Lastly, as we execute the initiatives we've discussed over the next year and a half with $94.4 million in cash and equivalents, we have more than ample liquidity to run the business with a healthy buffer. And with that, we can open up the line for questions.

Questions & Answers:


Operator

[Operator instructions] Your first question comes from the line of Scott Searle from ROTH Capital. Your line is open.

Scott Searle -- ROTH Capital Partners -- Analyst

Hey good afternoon. Thanks for taking my question. Scott, maybe just real quickly to follow up and make sure we understand the transition of perpetual as we go from the third quarter to the second quarter, it sounds like you get some modest growth year over year in first half, and then we're facing the tougher comps. But what is that sequential drop-off that you're expecting that was built into the model in the first half of this year that perpetual drops off as we go from the third quarter to the second quarter? And then maybe to follow on to that, looking at the number of perpetual seats that are out there, can you give us some idea what that installed base looks like? Maybe give us an idea in terms of perpetual licenses, how many existing customers were buying add-on seats? And how you manage that transition and/or continue to support those customers going forward? And then I had a follow-up or two on Europe.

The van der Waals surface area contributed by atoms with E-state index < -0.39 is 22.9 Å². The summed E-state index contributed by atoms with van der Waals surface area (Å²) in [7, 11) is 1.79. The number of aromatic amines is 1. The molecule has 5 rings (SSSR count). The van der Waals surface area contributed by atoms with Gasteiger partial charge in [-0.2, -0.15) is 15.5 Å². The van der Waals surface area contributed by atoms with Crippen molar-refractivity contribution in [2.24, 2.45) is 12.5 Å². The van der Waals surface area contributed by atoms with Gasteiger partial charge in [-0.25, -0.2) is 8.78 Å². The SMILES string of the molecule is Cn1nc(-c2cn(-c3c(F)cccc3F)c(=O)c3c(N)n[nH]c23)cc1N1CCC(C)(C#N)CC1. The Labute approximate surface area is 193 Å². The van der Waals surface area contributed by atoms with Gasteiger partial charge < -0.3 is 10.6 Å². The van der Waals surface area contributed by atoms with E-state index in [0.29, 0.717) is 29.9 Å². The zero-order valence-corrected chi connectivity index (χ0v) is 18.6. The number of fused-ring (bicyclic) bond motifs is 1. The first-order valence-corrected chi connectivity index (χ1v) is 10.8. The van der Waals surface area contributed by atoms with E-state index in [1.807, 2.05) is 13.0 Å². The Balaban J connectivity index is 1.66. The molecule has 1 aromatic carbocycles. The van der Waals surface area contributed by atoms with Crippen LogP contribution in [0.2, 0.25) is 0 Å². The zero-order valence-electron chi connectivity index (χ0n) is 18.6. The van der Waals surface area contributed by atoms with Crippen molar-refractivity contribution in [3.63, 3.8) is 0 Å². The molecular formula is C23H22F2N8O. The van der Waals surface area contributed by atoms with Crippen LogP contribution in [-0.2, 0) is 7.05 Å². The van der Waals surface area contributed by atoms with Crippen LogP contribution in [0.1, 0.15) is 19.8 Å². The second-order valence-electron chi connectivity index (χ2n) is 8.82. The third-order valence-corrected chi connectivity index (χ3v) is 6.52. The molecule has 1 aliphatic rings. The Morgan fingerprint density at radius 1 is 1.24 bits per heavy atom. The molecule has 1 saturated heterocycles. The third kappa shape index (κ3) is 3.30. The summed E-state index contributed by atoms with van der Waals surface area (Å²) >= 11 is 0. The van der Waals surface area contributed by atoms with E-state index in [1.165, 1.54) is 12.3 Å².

Scott Hill -- Chief Financial Officer

Yeah. Sure. So quite a few questions in that. Let me start with the first one about the perpetual revenue.

So in the first half, we're anticipating that we're going to have -- given the declines we've seen over the last year, that continuing, and we'll have, call it, between $8 million, $9 million of perpetual revenue in the first half. That will fall to near 0 in the second half of the year. So that drop-off will be quite precipitous and cause the revenue growth rate to turn slightly negative in the second half. When it comes to customers and how we're going to manage the transition for them, customers are still going to be able to buy their on-premise product, the expansion seats they used in the past.

They will just do so in a subscription form rather than paying upfront with a perpetual license. So our installed base is still -- very much has a large on-premise component to it. That has been driving expansion seats. We don't expect that will change.

There's still the need for our product to be deployed throughout their environment. They still have a need for using the upsell products, which have always been cloud in nature. So we still expect that they're going to buy those as well. So -- and all that part shouldn't change at all.